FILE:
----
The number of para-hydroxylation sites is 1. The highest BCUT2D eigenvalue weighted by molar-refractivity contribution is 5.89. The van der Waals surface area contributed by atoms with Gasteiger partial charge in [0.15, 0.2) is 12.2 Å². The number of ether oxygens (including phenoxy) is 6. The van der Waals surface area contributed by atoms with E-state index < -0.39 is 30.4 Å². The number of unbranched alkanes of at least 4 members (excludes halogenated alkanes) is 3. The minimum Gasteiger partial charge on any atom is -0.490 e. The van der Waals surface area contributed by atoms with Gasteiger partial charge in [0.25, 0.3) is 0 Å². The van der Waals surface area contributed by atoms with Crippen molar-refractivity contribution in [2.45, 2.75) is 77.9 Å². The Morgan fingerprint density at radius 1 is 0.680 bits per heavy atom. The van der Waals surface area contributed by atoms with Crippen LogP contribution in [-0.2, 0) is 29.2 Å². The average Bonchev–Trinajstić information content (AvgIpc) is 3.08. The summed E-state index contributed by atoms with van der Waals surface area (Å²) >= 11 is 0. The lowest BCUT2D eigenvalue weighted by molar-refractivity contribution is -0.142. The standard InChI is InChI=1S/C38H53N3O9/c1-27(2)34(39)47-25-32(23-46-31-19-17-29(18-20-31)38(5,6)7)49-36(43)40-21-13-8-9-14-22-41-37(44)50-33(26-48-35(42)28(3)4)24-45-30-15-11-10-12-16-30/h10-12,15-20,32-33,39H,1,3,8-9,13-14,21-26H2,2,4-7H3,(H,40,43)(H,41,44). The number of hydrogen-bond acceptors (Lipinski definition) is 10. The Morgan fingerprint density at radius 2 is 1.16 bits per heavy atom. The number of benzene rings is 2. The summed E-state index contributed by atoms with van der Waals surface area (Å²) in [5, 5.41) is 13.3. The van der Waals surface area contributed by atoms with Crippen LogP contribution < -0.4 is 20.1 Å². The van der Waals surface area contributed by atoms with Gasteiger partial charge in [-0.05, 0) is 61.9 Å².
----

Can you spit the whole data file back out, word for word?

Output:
The number of para-hydroxylation sites is 1. The highest BCUT2D eigenvalue weighted by molar-refractivity contribution is 5.89. The van der Waals surface area contributed by atoms with Gasteiger partial charge in [0.15, 0.2) is 12.2 Å². The number of ether oxygens (including phenoxy) is 6. The van der Waals surface area contributed by atoms with E-state index < -0.39 is 30.4 Å². The number of unbranched alkanes of at least 4 members (excludes halogenated alkanes) is 3. The minimum Gasteiger partial charge on any atom is -0.490 e. The van der Waals surface area contributed by atoms with Gasteiger partial charge in [0.25, 0.3) is 0 Å². The van der Waals surface area contributed by atoms with Crippen molar-refractivity contribution in [2.45, 2.75) is 77.9 Å². The Morgan fingerprint density at radius 1 is 0.680 bits per heavy atom. The van der Waals surface area contributed by atoms with Crippen LogP contribution in [-0.2, 0) is 29.2 Å². The average Bonchev–Trinajstić information content (AvgIpc) is 3.08. The summed E-state index contributed by atoms with van der Waals surface area (Å²) >= 11 is 0. The lowest BCUT2D eigenvalue weighted by molar-refractivity contribution is -0.142. The standard InChI is InChI=1S/C38H53N3O9/c1-27(2)34(39)47-25-32(23-46-31-19-17-29(18-20-31)38(5,6)7)49-36(43)40-21-13-8-9-14-22-41-37(44)50-33(26-48-35(42)28(3)4)24-45-30-15-11-10-12-16-30/h10-12,15-20,32-33,39H,1,3,8-9,13-14,21-26H2,2,4-7H3,(H,40,43)(H,41,44). The number of hydrogen-bond acceptors (Lipinski definition) is 10. The Morgan fingerprint density at radius 2 is 1.16 bits per heavy atom. The number of benzene rings is 2. The summed E-state index contributed by atoms with van der Waals surface area (Å²) in [5, 5.41) is 13.3. The van der Waals surface area contributed by atoms with Crippen LogP contribution < -0.4 is 20.1 Å². The van der Waals surface area contributed by atoms with Gasteiger partial charge in [-0.05, 0) is 61.9 Å².